Indirect income interests of 10% or more in Australian companies

2012 legislation covers indirect income interests of 10% or more in Australian companies and how the exemption is applied to companies held through a FIF or CFC.

Section EX 35 of the Income Tax Act 2007

A person who has an income interest of 10% or more in a company that is resident and subject to tax in Australia (and that meets certain other conditions specified in section EX 35) does not attribute any income or loss from that Australian company.

An amendment has been made to clarify how this exemption should be applied to Australian companies that are held indirectly through another foreign investment fund (FIF) or a controlled foreign company (CFC).

Key features

An amendment has been made to section EX 35(a) so that the reference to "direct income interest" (which is defined under section EX 30) has been replaced with a reference to "income interest calculated under section EX 50(4)".

Under section EX 50(4) a person works out their income interest in a FIF as though that FIF were a CFC.

Under the CFC rules (and the attributable FIF income method) a person's income interest is calculated by adding their direct income interests and any indirect income interests. Direct income interests are measured under section EX 9. They include interests such as shares that the person holds themselves.

Indirect income interests are calculated under section EX 10 by multiplying a person's direct income interest in a CFC by that CFC's direct income interest in a second CFC. For example, if a person owns 50% of CFC 1 and CFC 1 owns 40% of CFC 2, the person's indirect income interest in CFC 2 would be 20% (50% of 40%).

Under section EX 50(4), the same approach also applies to foreign companies that are not CFCs. That is, if a person has a direct income interest in one foreign company and that foreign company has a direct income interest in another company, the person's indirect interest in the second foreign company is calculated by applying the rules in sections EX 8 to EX 11, EX 13, EX 16 and EX 17 and EX 26 as though both companies were CFCs.

This ensures that a person can still meet the requirement in section EX 35(a) of having at least a 10% income interest in an Australian company when their interest is an indirect interest held through another foreign company.

Examples

A person has a 50% direct income interest in a foreign company which has a 50% direct income interest in an Australian company. The person's indirect income interest in the Australian company is 25%. The person will satisfy the requirement in section EX 35(a).

A person has a 50% direct income interest in a foreign company which has a 10% direct income interest in an Australian company. The person's indirect income interest in the Australian company is 5%. The person will not satisfy the requirement in section EX 35(a), unless they have some other income interests (direct or indirect) in the Australian company which cause their total income interest to add up to 10% or more.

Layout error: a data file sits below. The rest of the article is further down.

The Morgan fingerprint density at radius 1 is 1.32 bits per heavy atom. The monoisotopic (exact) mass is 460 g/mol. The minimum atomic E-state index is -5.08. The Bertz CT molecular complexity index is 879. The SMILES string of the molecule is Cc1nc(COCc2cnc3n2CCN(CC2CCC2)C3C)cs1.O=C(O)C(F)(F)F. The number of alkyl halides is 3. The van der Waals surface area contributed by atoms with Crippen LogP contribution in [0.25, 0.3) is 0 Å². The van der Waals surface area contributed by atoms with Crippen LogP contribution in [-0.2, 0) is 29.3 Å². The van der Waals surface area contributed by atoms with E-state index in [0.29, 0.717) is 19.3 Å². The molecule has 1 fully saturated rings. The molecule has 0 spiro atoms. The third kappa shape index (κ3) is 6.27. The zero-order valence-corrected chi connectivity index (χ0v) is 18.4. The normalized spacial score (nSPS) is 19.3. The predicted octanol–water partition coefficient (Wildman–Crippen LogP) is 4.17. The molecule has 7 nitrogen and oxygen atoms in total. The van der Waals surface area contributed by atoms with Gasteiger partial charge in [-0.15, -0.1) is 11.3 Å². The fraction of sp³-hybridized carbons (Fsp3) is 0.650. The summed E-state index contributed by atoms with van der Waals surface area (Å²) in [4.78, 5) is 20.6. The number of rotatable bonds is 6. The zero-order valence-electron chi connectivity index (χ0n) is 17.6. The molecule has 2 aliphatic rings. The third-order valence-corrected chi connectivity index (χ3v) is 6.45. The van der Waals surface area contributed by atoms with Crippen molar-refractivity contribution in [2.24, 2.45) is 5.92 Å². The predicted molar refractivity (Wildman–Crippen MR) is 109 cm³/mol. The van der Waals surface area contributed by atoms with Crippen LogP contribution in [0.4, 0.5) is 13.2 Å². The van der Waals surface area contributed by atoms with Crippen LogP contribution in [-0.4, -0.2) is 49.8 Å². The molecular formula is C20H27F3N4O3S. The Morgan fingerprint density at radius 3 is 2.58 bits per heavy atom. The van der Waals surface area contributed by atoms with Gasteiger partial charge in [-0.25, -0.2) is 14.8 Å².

Note that if a person's interest in an Australian company satisfies the exemption in section EX 35, and that foreign company is not a CFC, the person is not required to apply the FIF rules to any indirect interests in FIFs held by that Australian company. In contrast, if a person has a CFC interest in an Australian company they would be required to look-through and apply FIF rules to any indirect interests in other foreign companies due to section EX 22(3).

Example

A person has a 10% direct income interest in an Australian company which has a 50% direct income interest in another foreign company.

If the Australian company is a CFC or a FIF for which the person uses the attributable FIF income method, the person would have a 5% indirect income interest in the other foreign company.

If the Australian company is not a CFC, and the Australian company qualifies for an exemption from the FIF rules (such as the section EX 35 exemption), or the person uses the fair dividend rate, cost, comparative value or deemed rate of return method for the Australian company, the person would not usually be regarded as holding an indirect income interest in the second foreign company.

Further explanation and examples on how to apply the section EX 35 exemption can be found in the Tax Information Bulletin, Vol 24, No 6, July 2012.

Application date

The amendment to section EX 35 applies from income years beginning on or after 1 July 2011. This is consistent with the application dates of the international tax reforms in the Taxation (International Investment and Remedial Matters) Act 2012.